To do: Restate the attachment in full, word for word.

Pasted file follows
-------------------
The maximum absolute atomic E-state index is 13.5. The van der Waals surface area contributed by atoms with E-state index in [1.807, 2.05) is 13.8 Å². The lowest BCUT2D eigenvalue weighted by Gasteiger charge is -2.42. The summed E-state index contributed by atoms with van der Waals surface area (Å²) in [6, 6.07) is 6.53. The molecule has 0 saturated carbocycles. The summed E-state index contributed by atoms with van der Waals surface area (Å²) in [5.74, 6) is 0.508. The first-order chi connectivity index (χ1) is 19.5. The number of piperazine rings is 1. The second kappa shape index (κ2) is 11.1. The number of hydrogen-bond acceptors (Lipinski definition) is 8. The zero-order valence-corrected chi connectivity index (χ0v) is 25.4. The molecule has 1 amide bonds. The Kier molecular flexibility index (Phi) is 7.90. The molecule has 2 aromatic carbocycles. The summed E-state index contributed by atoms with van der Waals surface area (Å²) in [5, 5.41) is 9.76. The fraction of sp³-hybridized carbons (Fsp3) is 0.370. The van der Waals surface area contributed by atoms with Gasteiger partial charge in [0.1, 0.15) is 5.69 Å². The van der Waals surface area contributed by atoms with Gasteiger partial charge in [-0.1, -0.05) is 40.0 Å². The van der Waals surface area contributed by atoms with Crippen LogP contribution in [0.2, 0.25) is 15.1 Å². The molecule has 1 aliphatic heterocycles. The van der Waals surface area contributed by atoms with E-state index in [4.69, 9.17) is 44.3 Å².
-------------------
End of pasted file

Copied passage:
The maximum absolute atomic E-state index is 13.5. The van der Waals surface area contributed by atoms with E-state index in [1.807, 2.05) is 13.8 Å². The lowest BCUT2D eigenvalue weighted by Gasteiger charge is -2.42. The summed E-state index contributed by atoms with van der Waals surface area (Å²) in [6, 6.07) is 6.53. The molecule has 0 saturated carbocycles. The summed E-state index contributed by atoms with van der Waals surface area (Å²) in [5.74, 6) is 0.508. The first-order chi connectivity index (χ1) is 19.5. The number of piperazine rings is 1. The second kappa shape index (κ2) is 11.1. The number of hydrogen-bond acceptors (Lipinski definition) is 8. The zero-order valence-corrected chi connectivity index (χ0v) is 25.4. The molecule has 1 amide bonds. The Kier molecular flexibility index (Phi) is 7.90. The molecule has 2 aromatic carbocycles. The summed E-state index contributed by atoms with van der Waals surface area (Å²) in [5, 5.41) is 9.76. The fraction of sp³-hybridized carbons (Fsp3) is 0.370. The van der Waals surface area contributed by atoms with Gasteiger partial charge in [0.1, 0.15) is 5.69 Å². The van der Waals surface area contributed by atoms with Gasteiger partial charge in [-0.1, -0.05) is 40.0 Å². The van der Waals surface area contributed by atoms with Crippen LogP contribution in [0.2, 0.25) is 15.1 Å². The molecule has 1 aliphatic heterocycles. The van der Waals surface area contributed by atoms with E-state index in [4.69, 9.17) is 44.3 Å².